BALTIMORE—At the USENIX Security Symposium here today, University of Florida researcher Nolen Scaife presented the results of a research project he undertook with Christian Peeters and Patrick Traynor to effectively detect some types of “skimmers”—maliciously placed devices designed to surreptitiously capture the magnetic stripe data and PIN codes of debit and credit cards as they are inserted into automated teller machines and point-of-sale systems. The researchers developed SkimReaper, a device that can sense when multiple read heads are present—a telltale sign of the presence of a skimmer.
Nolen and his fellow researchers worked with data provided by the New York City Police Department (NYPD) to assess the types of credit-card-skimming gear currently in the wild. They uncovered four broad categories of skimming gear:
- Overlays—devices that get placed on top of the slot for the ATM or point-of-sale system. They can be modeled to match a specific ATM type’s card slot or, in some cases, overlay an entire device such as a credit card reader at a retail point of sale. Overlays on ATM machines are sometimes accompanied by a keypad that is placed atop the actual keypad to collect PIN data.
- Deep inserts—skimmers engineered to be jammed deep into the card reader slots themselves. They’re thin enough to fit under the card as it is inserted or drawn in to be read. An emerging version of this is a “smart chip” skimmer that reads EMV transactions passively, squeezed between the card slot and the EMV sensor.
- Wiretap skimmers—devices that get installed between a terminal and the network they connect to. This suggests there’s a fundamental security problem to begin with.
- Internal skimmers—devices installed in-line between the card reader of a terminal and the rest of its hardware. These, Scaife said, are more common in gas-pump card readers, where the attacker has a greater chance of being able to gain access to the internals without being discovered.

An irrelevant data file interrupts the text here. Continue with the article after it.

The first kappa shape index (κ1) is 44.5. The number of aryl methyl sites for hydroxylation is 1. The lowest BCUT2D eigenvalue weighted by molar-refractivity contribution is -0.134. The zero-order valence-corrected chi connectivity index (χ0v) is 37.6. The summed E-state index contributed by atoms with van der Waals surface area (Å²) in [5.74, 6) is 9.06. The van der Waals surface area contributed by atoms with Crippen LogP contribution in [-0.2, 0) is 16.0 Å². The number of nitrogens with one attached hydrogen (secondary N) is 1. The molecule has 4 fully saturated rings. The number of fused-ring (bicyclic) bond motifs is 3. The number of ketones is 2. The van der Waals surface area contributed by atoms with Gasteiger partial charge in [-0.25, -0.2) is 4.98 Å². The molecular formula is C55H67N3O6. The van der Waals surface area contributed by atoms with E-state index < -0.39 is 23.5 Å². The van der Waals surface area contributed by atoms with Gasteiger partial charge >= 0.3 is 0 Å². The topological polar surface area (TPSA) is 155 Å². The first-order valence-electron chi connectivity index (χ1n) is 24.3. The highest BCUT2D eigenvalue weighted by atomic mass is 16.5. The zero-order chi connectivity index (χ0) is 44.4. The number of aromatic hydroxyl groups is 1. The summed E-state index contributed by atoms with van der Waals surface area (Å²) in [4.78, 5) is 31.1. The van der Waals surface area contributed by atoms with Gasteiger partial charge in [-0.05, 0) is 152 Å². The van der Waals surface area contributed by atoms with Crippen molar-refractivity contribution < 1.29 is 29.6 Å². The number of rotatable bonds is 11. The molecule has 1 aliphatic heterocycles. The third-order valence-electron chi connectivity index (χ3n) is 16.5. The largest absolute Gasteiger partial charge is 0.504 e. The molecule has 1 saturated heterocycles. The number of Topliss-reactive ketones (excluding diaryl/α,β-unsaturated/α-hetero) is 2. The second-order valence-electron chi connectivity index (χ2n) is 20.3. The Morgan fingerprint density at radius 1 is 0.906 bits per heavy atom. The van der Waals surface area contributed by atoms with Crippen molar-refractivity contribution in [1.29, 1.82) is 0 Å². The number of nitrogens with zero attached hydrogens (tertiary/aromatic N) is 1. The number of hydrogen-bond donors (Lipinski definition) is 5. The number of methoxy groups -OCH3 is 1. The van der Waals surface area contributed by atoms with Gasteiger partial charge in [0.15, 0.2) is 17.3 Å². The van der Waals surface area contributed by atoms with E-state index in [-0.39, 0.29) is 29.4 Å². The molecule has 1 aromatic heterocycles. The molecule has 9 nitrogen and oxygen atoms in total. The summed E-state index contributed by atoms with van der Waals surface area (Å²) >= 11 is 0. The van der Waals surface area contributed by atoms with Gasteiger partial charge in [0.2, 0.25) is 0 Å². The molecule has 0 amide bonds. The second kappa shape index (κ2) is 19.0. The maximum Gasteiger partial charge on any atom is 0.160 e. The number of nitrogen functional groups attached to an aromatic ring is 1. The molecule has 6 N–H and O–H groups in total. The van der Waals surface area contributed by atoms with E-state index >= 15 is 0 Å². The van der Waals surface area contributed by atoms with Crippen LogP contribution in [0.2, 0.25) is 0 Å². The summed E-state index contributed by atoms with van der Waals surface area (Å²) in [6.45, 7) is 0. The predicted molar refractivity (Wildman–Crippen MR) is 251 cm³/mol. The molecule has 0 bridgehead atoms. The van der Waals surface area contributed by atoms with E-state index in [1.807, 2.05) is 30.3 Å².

Overlays and deep inserts are by far the most common types of skimmers—and are increasingly difficult to detect. Police, Scaife noted, often find them only by looking for the cameras used by skimmers to capture PIN numbers, because most of the common detection tips—including trying to shake the card slot to see if it dislodges—are ineffective.
SkimReaper is aimed specifically at overlays and inserts. It uses a card-shaped sensor with a printed circuit that, when powered, can detect the voltage spikes created by coming in contact with magnetic reader heads. If it detects two or more, there’s a skimmer in play.
Testing against skimmers collected by the NYPD, the SkimReaper yielded a 100-percent detection rate. The NYPD has adopted SkimReaper and has already discovered one skimmer in the wild with the device; another seven police departments have also signed on for the SkimReaper, and Scaife says that demand exceeds his team’s ability to manufacture them.
But the payoff is huge in terms of damage to skimming operators. Card-skimming devices are costly and custom-manufactured for each type of targeted machine, and stopping and retrieving a skimmer can put a serious dent in the skimmer’s profits. Detection in place also offers law enforcement an opportunity to catch the skimmer or an accomplice in the act of trying to remove the device after data is collected.